At BRIO Financial Planning, our investment philosophy is guided by our conviction that markets work.
For decades investors have been trying to “beat the market” by picking the right hot stock, the right fund, the star manager, or the next big thing.
In most cases they have failed.
Curious about how markets work? This video from Dimensional Fund Advisors explains how security prices are set and how they change based on the collective knowledge of buyers and sellers. Armed with this information, investors will better understand how and why markets work. As a fee-only financial planner, I do not receive any compensation from DFA.
Why Dimensional Funds?
Dimensional Fund Advisors (DFA) was founded on the work of Professor Eugene Fama (University of Chicago). Fama won the 2013 Nobel Prize in Economics for his pioneering work in investment management. DFA is a global investment firm that has been serving investors for more than 30 years. They offer investment solutions across asset classes, including global equities, fixed income, and REIT’s. They currently manage $548 billion for investors worldwide.
A Different Approach to Investing
The conventional (Active) Manager’s thinking is that Markets are inefficient. Performance comes from identifying “mispriced” securities or accurately predicting economic and market conditions. The Index (Passive) Manager’s view is that Markets are efficient and that the best an investor can do over the long-run is to replicate the market. Thus, commercial indices attempt to represent asset class returns, requiring index funds to follow the portfolio construction and rebalancing decisions of the index provider. DFA on the other hand believes the best way to invest is to identify differences in expected returns and balance the tradeoffs among competing premiums, diversification, and costs.
Brings Research to Practice
Many of the greatest advancements in finance have come from the academic community. DFA works closely with leading financial academics to identify new ideas and research that may benefit investors. In addition, advancements in research and technology inform their investment strategies and keep them responsive to evolving markets and client’s needs.
A Clear View of Expected Returns
Decades of research and rigorous testing underpin their approach to pursue higher expected returns. DFA has identified specific dimensions that point to systematic differences in expected returns. The first is that stocks are riskier than bonds and have greater expected returns. Relative performance among stocks is largely driven by the two other dimensions: small/large and value/growth. Many economists believe small cap and value stocks outperform because the market rationally discounts their prices to reflect underlying risk. The lower prices give investors greater upside as compensation for bearing this risk. The fourth dimension is Expected Profitability. Firms with higher expected profitability have higher expected returns than companies with lower expected profitability.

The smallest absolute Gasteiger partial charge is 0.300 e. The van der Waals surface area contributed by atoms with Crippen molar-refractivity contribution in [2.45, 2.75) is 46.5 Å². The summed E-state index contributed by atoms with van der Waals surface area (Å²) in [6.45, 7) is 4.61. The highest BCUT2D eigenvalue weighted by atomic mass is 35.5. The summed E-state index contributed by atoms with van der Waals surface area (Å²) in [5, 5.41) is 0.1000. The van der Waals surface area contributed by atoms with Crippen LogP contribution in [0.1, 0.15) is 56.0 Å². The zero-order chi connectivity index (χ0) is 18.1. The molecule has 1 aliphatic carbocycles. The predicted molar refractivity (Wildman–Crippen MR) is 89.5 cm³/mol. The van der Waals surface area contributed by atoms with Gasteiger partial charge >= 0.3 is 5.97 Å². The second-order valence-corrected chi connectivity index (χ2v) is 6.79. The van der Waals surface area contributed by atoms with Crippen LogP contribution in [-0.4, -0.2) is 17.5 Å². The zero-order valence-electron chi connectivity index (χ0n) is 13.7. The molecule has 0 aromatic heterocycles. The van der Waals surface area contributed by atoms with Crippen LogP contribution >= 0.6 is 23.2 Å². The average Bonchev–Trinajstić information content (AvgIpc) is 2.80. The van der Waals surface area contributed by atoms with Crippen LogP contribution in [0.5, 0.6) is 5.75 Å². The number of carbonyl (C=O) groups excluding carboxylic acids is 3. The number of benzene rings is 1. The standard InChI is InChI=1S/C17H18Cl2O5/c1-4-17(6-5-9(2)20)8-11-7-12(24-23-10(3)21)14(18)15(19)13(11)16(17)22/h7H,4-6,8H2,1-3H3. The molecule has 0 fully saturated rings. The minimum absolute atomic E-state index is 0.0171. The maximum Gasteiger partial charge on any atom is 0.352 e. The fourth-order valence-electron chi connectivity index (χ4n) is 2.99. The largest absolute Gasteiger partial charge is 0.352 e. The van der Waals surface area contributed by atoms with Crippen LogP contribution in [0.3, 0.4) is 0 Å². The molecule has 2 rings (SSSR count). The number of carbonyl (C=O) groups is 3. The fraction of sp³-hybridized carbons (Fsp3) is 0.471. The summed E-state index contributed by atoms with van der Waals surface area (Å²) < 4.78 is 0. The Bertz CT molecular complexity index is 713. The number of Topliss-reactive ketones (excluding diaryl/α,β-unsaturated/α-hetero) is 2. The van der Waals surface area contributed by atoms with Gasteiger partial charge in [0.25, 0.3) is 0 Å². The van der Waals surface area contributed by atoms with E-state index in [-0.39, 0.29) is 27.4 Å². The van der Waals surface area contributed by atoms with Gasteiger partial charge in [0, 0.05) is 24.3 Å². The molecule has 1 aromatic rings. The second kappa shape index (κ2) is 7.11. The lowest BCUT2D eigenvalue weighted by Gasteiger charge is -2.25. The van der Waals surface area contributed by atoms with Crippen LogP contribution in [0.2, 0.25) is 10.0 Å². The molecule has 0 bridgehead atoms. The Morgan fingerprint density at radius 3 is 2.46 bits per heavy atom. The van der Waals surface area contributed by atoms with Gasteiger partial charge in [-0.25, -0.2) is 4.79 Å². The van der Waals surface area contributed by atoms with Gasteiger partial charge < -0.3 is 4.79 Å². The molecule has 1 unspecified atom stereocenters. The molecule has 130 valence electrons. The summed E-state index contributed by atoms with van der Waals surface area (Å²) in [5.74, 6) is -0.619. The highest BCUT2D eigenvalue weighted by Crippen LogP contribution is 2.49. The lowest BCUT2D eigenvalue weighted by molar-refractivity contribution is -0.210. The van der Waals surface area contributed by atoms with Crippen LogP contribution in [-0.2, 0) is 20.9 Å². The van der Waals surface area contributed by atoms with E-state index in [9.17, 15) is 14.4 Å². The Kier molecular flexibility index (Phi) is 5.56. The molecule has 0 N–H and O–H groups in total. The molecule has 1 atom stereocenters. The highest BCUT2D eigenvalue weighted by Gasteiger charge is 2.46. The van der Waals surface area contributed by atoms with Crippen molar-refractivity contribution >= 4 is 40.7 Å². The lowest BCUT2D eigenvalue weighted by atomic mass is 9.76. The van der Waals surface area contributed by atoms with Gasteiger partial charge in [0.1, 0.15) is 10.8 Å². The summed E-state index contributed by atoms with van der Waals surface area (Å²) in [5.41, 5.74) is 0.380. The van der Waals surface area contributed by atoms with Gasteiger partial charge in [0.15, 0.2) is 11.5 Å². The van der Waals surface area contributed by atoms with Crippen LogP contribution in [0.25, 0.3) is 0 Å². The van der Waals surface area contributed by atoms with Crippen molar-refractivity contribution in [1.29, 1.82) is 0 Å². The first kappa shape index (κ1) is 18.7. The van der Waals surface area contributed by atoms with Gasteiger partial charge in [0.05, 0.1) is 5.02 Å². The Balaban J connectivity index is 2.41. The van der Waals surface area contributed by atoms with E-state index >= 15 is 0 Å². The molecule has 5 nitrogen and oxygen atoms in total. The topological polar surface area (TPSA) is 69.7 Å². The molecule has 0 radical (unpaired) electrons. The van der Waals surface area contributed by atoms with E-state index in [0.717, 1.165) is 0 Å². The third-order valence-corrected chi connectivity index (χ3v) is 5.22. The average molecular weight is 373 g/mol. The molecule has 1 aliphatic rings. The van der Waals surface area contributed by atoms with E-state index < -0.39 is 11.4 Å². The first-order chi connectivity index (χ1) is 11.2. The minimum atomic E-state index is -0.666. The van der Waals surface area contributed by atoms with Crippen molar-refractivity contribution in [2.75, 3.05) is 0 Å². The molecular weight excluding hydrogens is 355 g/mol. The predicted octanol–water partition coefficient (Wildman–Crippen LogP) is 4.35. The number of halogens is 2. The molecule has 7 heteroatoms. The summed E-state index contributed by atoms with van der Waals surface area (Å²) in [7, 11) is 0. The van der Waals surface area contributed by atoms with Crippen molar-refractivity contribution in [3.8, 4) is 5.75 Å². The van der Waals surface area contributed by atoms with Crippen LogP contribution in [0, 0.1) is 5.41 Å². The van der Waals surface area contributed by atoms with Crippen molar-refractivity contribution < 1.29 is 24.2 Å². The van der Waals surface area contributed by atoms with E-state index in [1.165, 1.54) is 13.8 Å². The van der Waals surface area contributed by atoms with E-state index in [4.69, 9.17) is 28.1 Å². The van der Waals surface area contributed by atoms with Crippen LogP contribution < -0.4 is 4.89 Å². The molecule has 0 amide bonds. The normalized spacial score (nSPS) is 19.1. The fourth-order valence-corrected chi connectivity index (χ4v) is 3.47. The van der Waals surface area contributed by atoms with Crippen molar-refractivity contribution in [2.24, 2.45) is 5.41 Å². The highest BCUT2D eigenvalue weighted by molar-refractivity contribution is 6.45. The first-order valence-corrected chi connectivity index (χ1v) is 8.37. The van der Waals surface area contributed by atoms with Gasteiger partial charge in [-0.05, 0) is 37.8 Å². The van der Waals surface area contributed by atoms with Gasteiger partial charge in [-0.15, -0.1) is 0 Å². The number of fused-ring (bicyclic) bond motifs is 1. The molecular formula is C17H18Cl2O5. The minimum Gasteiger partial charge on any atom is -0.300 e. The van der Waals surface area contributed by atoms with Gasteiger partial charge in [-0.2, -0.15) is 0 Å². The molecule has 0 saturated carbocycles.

A Dynamic Investment Process
DFA’s goal is to add value over benchmarks (Index) and peers (Active Managers) through an integrated and robust process. Using information in market prices throughout the process, DFA, carefully structures and implements portfolios to target higher expected returns. Their integrated, flexible approach considers the interactions among premiums, market frictions, costs, and diversification.
Investment Track Record
DFA has a long history managing time-tested investment strategies for clients. By evolving with advances in financial science, DFA has delivered long-term results for investors.
Selective Process to become a DFA Advisor
DFA Funds are only available through Fee-Only registered investment advisors and only after they meet DFA’s strict selection criteria.
The DFA Investment Policy Committee
Their investment board of directors consists of some of the most notable living finance professors and nobel laureates, including:
- Eugune Fama, Nobel Laureate – University of Chicago
- Kenneth French, Dartmouth (collaborator with Eugene Fama on the Fama/French Model)
- George Constantinides, University of Chicago
- Roger Ibbotson, Yale (known for his annual book: Stocks, Bonds, Bills and Inflation)
- Myron Scholes, Nobel Laureate – Stanford (co-author, Black-Scholes options pricing model)
- Robert Merton, Nobel Laureate – MIT and Harvard